Tag Archives: malware

Highlights of Cisco 2014 Annual Security Report

cybercrime hierarchy

  • Report focuses on exploiting trust as thematic attack vector
  • Botnets are maturing capability & targeting significant Internet resources such as web hosting servers & DNS servers
  • Attacks on electronics manufacturing, agriculture, and mining are occurring at 6 times the rate of other industries
  • Spam trends downward, though malicious spam remains constant
  • Java at heart of over 90% of web exploits
  • Watering hole attacks continue targeting specific industries
  • 99% of all mobile malware targeted Android devices
  • Brute-force login attempts up 300% in early 2013
  • DDOS threat on the rise again to include integrating DDOS with other criminal activity such as wire fraud
  • Shortage of security talent contributes to problem
  • Security organizations need data analysis capacity

Top themes for spam messages:

  1. Bank deposit/payment notifications
  2. Online product purchase
  3. Attached photo
  4. Shipping notices
  5. Online dating
  6. Taxes
  7. Facebook
  8. Gift card/voucher
  9. Pay Pal

Cisco 2014 Annual Security Report

The roof the roof the roof is on fire

Reminiscent of the delicate lyrics of Rock Master Scott and the Dynamic Three, there’s a lot of press about a number of different attacks right now on individuals, SMB’s, and large enterprises.  CryptoLocker ransomware, a Microsoft attack via images, and the  oldie-but-goodie of continued Java vulnerabilities.  It seems that the attacks are coming from all sides. And I believe they are.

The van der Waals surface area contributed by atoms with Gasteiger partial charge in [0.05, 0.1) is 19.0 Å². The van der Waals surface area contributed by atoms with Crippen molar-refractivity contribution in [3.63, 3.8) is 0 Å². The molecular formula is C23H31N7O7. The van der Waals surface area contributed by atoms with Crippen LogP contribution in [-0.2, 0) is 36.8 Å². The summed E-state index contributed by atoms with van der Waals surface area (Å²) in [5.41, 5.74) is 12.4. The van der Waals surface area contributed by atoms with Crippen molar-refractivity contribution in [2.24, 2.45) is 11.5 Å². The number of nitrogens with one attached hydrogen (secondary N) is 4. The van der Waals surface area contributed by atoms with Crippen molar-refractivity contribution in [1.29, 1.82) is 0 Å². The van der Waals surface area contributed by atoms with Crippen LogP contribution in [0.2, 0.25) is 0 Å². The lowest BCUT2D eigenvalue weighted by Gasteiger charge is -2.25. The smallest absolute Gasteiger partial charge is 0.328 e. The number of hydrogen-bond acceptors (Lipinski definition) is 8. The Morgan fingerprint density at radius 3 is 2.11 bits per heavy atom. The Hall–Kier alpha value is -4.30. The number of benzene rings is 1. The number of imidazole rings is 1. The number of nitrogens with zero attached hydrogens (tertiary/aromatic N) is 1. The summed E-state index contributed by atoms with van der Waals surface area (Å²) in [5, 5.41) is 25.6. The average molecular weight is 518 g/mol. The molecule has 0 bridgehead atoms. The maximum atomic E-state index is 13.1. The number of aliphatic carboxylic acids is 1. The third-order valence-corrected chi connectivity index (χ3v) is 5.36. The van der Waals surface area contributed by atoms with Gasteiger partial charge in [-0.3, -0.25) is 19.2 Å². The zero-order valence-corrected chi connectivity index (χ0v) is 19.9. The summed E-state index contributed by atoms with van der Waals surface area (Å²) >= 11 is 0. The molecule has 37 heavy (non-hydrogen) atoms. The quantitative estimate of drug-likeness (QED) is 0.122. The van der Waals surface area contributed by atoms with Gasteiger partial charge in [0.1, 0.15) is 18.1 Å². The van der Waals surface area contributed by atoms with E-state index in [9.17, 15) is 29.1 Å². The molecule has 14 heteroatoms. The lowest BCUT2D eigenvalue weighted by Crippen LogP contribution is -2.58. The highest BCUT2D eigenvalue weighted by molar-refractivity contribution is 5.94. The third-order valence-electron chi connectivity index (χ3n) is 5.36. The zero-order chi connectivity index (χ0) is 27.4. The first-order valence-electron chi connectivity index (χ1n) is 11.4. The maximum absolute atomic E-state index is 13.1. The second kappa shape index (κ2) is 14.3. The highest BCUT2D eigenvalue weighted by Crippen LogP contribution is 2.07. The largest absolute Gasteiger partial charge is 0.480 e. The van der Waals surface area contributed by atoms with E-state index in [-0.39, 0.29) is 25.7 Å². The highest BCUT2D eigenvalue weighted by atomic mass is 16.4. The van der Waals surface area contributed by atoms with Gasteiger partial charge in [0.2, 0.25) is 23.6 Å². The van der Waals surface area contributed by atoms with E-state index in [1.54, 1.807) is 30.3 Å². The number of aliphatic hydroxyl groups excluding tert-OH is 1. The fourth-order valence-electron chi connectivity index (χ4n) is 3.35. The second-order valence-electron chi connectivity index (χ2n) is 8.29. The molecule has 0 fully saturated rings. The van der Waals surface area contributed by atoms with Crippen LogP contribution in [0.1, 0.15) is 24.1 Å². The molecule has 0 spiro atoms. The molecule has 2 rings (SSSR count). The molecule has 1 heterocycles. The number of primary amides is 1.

The CryptoLocker attack seemed interesting and fairly novel a few weeks ago, but I figured it would fade away pretty quickly as new anti-virus signatures or other patches caught up with it.  However, it appears to be on the rise.  CryptoLocker is a form of malware known as ransomware where the attacker encrypts your files and then demands a ransom for the key to unlock the files.  There have been reports of successful file unlocks after paying ransom, no file unlock after paying ransom, and also of the ransomware actor extending the due date.  US Cert has issued an alert regarding the rise in infections.

And then Microsoft has issued a security advisory regarding vulnerabilities in its graphics component and malicious TIFF files. Apparently, malicious code hidden in an image can execute and do arbitrary things.  So we’ve got that going for us. Affected systems include Office 2003, 2007, 2010, Server 2008, and Lync.  Microsoft offers a fixit/workaround here.

Finally, rounding out the happy news is the update from a Kaspersky report  that there were over 14 million attacks with Java exploits between 9/2012 and 8/2013, with more than 8 million of those in the second half of that period.  While chasing down some Java issues across several hundred machines myself last week, I counted over 200 Java fixes in the past year and that’s not counting new ‘features’.